Mark Trumbo leads the Angels in home runs (21) and is ranked third in RBIs… (David Banks / Getty Images )
Mark Trumbo was hitting .270 with a .344 on-base percentage, .506 slugging percentage, 15 home runs and 45 runs batted in June 14, looking very much like a slugger who would garner his second consecutive All-Star berth.
Then came a lengthy drought that assured that Trumbo, like all of his teammates not named Mike Trout, got four days off last week.
The first baseman hit .173 (18 for 104) with a .216 OBP, .375 slugging percentage, six home runs and 12 RBIs in 27 games from June 15 through Friday, a slump that dropped his average to .242.
Trumbo still led the Angels with 21 home runs and ranked third with 57 RBIs, but he struck out three times in four of his previous 13 games, increasing his team-leading total to 101.
"That's the tradeoff you get with a guy with a bigger swing," Trumbo said. "When things are going well, you get results, everyone loves you, and you go home happy.
"But your timing does get a little skewed. That's where the peaks and valleys come in. If you're going to hit a few more home runs, there are going to be stretches where it can get pretty ugly sometimes."
The key for Trumbo is to minimize the length of those cold spells and find a way to contribute when he's struggling to find his rhythm. In that 13-game span in which he had four three-strikeout games, Trumbo also hit four home runs.
"It's a constant battle," Trumbo said. "It's important to keep perspective, to remember you've played the game for a long time and you've had success."
A little luck doesn't hurt. With runners on second and third in the first inning Friday night, Trumbo rifled a shot down the line on which Oakland third baseman Josh Donaldson made a spectacular backhand diving stop to rob Trumbo of a two-run hit.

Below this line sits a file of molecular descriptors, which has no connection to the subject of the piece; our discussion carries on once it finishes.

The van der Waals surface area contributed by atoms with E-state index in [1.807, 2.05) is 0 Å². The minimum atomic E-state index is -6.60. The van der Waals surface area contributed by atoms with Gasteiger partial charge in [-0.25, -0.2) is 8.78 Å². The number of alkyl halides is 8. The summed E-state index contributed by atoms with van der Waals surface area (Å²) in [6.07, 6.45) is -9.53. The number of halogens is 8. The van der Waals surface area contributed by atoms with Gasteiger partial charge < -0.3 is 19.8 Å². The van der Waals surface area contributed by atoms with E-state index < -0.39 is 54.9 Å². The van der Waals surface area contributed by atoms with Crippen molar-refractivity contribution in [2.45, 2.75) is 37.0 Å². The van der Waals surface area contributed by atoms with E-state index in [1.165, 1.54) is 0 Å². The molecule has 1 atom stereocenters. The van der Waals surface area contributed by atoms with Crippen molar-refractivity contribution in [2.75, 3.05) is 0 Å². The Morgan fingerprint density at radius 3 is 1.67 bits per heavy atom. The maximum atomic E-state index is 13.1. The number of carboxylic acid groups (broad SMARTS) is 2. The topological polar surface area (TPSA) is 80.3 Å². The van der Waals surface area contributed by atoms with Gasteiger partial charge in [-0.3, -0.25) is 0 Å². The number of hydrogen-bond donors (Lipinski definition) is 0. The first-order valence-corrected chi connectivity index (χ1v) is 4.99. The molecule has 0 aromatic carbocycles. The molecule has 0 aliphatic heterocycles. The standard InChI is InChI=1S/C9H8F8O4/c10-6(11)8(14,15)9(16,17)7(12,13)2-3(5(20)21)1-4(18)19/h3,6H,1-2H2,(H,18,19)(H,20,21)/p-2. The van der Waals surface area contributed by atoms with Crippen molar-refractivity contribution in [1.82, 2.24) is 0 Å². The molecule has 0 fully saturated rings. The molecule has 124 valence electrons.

"Sometimes you feel like you have to hit it over the fence to get a hit," Trumbo said. "That ball could have been a confidence-builder. You want the balls you hit hard to fall, but you need a few of those others to fall, too, because those can sometimes get you out of a slump."
The Angels recalled infielder Tommy Field, a natural shortstop who can play second base and third base, from triple-A Salt Lake on Saturday to replace seldom-used infielder Brendan Harris, who was designated for assignment after starting only seven of the team's last 51 games.
"Brendan, from the offensive side, struggled in that role, not getting a lot of at-bats," Manager Mike Scioscia said. "Tommy gives us a little more speed and versatility off the bench."
A's play without Yoenis Cespedes
Oakland left fielder Yoenis Cespedes (sore left wrist) was not in the lineup for the second straight game, but Manager Bob Melvin said the injury was not related to the slugger winning Monday night's home run derby in New York.
"You would think he'd have felt it then, and he didn't," Melvin said. "It came up in batting practice [Friday]. Before the game, he was taking swings in the cage and still felt it."